One of the reasons companies hire qualitative research firms is to better understand what drives consumer behavior. Knowing more intimately how a target audience acts and reacts and the reasons why are often discovered during focus group or in-depth interview sessions.
But simply putting a group of people together in a room and asking them a series of questions won’t necessarily yield the type of information that is relevant or helpful to companies. A qualitative research consultant knows that understanding why requires asking what.
Why Not Ask ‘Why’ in Qualitative Market Research?
Experienced moderators were either trained, or perhaps have learned the hard way, that asking ‘why’ in focus group settings doesn’t always illicit the responses they’re hoping for from participants. Why? Simply put, asking ‘why’ directly sometimes triggers defensive reactions. When confronted with ‘why’ participants may feel confronted and not be as open and forthcoming. Another reason to avoid asking ‘why’ questions directly, is the answers tend to be curt and less thought through. The exact opposite effect a moderator is hoping for during a conversation with study participants!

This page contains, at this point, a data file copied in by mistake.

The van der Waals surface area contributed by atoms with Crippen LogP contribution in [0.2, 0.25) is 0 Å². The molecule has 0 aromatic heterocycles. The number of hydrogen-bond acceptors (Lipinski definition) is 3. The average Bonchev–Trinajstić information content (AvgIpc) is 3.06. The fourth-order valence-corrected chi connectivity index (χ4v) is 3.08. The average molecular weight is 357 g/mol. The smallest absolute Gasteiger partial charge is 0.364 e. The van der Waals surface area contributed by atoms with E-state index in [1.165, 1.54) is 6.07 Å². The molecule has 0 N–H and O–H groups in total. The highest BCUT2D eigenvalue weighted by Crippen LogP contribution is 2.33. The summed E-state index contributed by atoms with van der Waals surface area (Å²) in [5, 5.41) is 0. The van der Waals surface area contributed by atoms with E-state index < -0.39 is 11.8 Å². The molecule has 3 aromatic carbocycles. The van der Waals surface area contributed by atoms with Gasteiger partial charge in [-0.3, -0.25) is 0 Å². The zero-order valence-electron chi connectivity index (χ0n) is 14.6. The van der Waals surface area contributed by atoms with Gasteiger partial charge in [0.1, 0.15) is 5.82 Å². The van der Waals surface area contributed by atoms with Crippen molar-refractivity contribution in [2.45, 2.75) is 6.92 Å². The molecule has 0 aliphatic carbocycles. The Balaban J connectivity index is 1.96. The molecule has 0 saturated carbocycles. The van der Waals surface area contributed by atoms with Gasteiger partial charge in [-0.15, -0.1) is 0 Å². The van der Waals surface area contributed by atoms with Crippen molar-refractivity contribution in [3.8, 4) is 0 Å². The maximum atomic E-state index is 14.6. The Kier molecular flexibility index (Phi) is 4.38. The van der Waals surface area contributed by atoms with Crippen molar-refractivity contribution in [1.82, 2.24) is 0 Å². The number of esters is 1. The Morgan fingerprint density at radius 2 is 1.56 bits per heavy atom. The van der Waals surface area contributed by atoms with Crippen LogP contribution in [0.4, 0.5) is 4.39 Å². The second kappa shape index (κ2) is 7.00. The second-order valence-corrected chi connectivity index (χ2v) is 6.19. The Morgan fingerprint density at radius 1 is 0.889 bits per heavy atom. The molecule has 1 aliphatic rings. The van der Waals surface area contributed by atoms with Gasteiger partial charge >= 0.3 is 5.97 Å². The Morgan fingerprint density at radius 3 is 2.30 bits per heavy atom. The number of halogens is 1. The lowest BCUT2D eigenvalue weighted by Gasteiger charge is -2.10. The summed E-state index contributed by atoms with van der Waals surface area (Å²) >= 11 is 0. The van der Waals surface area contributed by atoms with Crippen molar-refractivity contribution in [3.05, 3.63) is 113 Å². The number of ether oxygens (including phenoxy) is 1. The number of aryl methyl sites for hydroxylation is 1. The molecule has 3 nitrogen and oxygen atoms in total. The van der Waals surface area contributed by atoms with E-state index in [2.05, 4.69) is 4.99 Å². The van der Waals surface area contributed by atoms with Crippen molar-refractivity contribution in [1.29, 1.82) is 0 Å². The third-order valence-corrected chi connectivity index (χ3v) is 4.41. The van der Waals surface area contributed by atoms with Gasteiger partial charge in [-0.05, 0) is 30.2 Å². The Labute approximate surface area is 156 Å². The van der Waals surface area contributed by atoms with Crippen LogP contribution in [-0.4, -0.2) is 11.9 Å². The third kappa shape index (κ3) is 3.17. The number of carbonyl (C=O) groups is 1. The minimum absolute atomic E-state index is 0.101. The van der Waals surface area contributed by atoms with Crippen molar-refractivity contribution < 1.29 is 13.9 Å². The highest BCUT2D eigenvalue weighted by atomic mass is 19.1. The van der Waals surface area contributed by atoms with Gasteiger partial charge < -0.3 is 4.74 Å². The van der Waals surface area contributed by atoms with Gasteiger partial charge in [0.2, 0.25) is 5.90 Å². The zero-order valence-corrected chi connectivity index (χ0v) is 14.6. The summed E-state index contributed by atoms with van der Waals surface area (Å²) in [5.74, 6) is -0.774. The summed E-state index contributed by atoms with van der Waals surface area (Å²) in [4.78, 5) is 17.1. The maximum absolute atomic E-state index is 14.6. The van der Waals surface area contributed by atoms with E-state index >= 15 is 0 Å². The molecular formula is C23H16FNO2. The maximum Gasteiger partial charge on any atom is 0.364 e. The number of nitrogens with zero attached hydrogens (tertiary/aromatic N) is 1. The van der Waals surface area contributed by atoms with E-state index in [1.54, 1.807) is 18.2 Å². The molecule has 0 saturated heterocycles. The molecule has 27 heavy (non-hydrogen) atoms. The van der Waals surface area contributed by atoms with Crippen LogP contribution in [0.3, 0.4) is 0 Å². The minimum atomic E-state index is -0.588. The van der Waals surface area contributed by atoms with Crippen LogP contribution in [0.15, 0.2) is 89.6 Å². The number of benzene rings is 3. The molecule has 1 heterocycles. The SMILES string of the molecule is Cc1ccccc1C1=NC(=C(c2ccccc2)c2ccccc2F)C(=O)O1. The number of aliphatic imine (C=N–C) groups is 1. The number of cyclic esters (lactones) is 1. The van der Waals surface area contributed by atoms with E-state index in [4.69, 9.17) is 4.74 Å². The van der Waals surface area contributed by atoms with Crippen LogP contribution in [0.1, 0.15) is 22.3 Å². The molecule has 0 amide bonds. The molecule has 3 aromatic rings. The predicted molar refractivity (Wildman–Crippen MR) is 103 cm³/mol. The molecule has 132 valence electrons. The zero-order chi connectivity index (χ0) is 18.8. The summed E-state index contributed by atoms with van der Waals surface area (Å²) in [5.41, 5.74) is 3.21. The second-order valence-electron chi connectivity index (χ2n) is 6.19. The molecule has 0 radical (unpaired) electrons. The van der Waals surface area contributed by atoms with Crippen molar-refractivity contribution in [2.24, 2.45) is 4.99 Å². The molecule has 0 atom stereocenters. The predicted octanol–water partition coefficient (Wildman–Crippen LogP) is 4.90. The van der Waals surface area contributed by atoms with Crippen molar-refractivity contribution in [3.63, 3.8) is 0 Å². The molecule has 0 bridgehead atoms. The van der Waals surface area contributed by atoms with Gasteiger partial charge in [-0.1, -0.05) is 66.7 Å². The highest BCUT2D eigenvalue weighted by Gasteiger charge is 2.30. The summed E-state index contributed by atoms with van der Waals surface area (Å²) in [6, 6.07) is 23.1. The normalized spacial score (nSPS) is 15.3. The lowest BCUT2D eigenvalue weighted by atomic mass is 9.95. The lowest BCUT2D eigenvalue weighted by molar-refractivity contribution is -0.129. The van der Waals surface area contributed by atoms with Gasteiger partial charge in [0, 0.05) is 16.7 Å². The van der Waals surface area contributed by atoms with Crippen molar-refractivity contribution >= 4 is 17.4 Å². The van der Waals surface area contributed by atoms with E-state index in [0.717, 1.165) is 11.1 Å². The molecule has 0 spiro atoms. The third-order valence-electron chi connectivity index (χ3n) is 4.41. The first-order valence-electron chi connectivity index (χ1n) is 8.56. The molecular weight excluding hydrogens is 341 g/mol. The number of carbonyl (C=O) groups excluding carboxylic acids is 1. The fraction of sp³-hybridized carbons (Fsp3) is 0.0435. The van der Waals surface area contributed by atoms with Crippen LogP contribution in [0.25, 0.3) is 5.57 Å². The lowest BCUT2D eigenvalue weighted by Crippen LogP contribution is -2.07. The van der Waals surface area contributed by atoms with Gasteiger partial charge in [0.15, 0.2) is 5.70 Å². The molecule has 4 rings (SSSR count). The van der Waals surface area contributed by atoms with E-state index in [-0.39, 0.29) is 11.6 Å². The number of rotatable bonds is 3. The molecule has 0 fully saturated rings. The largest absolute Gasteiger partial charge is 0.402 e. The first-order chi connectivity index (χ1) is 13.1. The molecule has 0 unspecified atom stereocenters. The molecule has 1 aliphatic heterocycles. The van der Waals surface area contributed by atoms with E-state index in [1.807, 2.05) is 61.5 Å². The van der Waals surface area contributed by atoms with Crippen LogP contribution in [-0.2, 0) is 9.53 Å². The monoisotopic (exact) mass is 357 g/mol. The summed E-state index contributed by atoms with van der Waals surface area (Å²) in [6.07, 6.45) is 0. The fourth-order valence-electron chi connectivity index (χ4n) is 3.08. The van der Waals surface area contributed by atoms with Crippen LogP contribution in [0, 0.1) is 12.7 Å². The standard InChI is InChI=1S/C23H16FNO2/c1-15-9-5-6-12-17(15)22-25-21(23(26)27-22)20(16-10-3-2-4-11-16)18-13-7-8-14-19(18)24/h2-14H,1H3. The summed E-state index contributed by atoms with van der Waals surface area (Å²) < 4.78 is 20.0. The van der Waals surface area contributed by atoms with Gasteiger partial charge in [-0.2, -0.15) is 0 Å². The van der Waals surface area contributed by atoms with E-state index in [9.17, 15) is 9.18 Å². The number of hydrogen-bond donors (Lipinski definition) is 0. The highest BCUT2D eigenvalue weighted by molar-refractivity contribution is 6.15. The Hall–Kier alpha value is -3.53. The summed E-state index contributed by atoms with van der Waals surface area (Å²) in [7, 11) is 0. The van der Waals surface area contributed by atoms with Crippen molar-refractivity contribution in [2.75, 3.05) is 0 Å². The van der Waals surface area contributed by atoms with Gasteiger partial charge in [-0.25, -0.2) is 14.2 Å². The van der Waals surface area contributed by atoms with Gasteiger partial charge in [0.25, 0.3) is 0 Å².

Think back to the many different ‘why’ questions you’ve been asked throughout your life and you can see why many people feel triggered.
“Why did you do that?”
“Why don’t you do this?”
“Why did you buy that?”
“Why can’t you be like….”
You get the idea.
During in-depth interviews or focus groups, a moderator works hard to get participants to relax. You want them to feel comfortable enough to be candid and explain the myriad reasons that influence their decision-making processes. It’s no secret that when participants feel comfortable and relaxed, they talk more.
Focus groups and in-depth interviews aren’t an interrogation and participants shouldn’t feel antagonized.
Seeking to Understand Why
The goal of qualitative research is to better understand why. So how do moderators get to why if they can’t ask it directly. Experienced moderators know to ask indirectly. Instead of asking “Why did you…” they ask “What are the reasons for…?”
Other good examples of asking why in a round-about way include:
“I don’t understand…can you help me out.”
“What are some of the reasons that made you do that?”
“What really happened?”
“Can you tell me more?”
Trained moderators or qualitative research consultants listen for why in the conversation and can identify when participants are answering why, without being directly asked.
When you seek why you’ll get more information.